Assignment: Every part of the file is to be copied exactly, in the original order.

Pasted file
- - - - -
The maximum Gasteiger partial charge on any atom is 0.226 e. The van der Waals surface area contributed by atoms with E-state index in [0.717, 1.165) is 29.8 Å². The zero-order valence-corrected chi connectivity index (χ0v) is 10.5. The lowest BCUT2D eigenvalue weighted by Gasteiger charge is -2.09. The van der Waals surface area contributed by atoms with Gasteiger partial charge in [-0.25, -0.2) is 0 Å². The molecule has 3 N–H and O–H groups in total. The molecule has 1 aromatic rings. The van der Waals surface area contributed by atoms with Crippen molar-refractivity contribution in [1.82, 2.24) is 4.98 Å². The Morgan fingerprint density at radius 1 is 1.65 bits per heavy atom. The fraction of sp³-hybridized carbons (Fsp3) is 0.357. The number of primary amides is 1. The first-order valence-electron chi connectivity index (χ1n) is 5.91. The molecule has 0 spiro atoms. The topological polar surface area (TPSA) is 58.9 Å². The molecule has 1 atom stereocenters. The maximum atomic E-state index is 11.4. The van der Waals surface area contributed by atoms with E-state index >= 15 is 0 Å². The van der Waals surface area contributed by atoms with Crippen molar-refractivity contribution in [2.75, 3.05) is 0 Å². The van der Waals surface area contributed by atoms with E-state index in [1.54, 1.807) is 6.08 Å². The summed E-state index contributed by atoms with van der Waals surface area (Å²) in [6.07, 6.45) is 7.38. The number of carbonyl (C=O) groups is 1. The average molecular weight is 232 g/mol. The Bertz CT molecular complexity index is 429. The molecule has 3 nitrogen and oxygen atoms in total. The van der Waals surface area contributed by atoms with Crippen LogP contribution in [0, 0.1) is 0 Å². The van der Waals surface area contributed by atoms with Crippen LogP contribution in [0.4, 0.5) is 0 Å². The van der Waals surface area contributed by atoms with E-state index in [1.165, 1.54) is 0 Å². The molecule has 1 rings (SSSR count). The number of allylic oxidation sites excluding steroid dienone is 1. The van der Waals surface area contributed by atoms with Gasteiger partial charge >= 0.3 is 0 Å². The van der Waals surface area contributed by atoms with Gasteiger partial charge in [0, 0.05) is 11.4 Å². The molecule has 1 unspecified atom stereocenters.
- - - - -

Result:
The maximum Gasteiger partial charge on any atom is 0.226 e. The van der Waals surface area contributed by atoms with E-state index in [0.717, 1.165) is 29.8 Å². The zero-order valence-corrected chi connectivity index (χ0v) is 10.5. The lowest BCUT2D eigenvalue weighted by Gasteiger charge is -2.09. The van der Waals surface area contributed by atoms with Gasteiger partial charge in [-0.25, -0.2) is 0 Å². The molecule has 3 N–H and O–H groups in total. The molecule has 1 aromatic rings. The van der Waals surface area contributed by atoms with Crippen molar-refractivity contribution in [1.82, 2.24) is 4.98 Å². The Morgan fingerprint density at radius 1 is 1.65 bits per heavy atom. The fraction of sp³-hybridized carbons (Fsp3) is 0.357. The number of primary amides is 1. The first-order valence-electron chi connectivity index (χ1n) is 5.91. The molecule has 0 spiro atoms. The topological polar surface area (TPSA) is 58.9 Å². The molecule has 1 atom stereocenters. The maximum atomic E-state index is 11.4. The van der Waals surface area contributed by atoms with E-state index >= 15 is 0 Å². The van der Waals surface area contributed by atoms with Crippen molar-refractivity contribution in [2.75, 3.05) is 0 Å². The van der Waals surface area contributed by atoms with E-state index in [1.54, 1.807) is 6.08 Å². The summed E-state index contributed by atoms with van der Waals surface area (Å²) in [6.07, 6.45) is 7.38. The number of carbonyl (C=O) groups is 1. The average molecular weight is 232 g/mol. The Bertz CT molecular complexity index is 429. The molecule has 3 nitrogen and oxygen atoms in total. The van der Waals surface area contributed by atoms with Crippen LogP contribution in [0, 0.1) is 0 Å². The van der Waals surface area contributed by atoms with Crippen LogP contribution in [0.4, 0.5) is 0 Å². The van der Waals surface area contributed by atoms with E-state index in [1.165, 1.54) is 0 Å². The molecule has 1 rings (SSSR count). The number of allylic oxidation sites excluding steroid dienone is 1. The van der Waals surface area contributed by atoms with Gasteiger partial charge >= 0.3 is 0 Å². The van der Waals surface area contributed by atoms with Gasteiger partial charge in [0, 0.05) is 11.4 Å². The molecule has 1 unspecified atom stereocenters.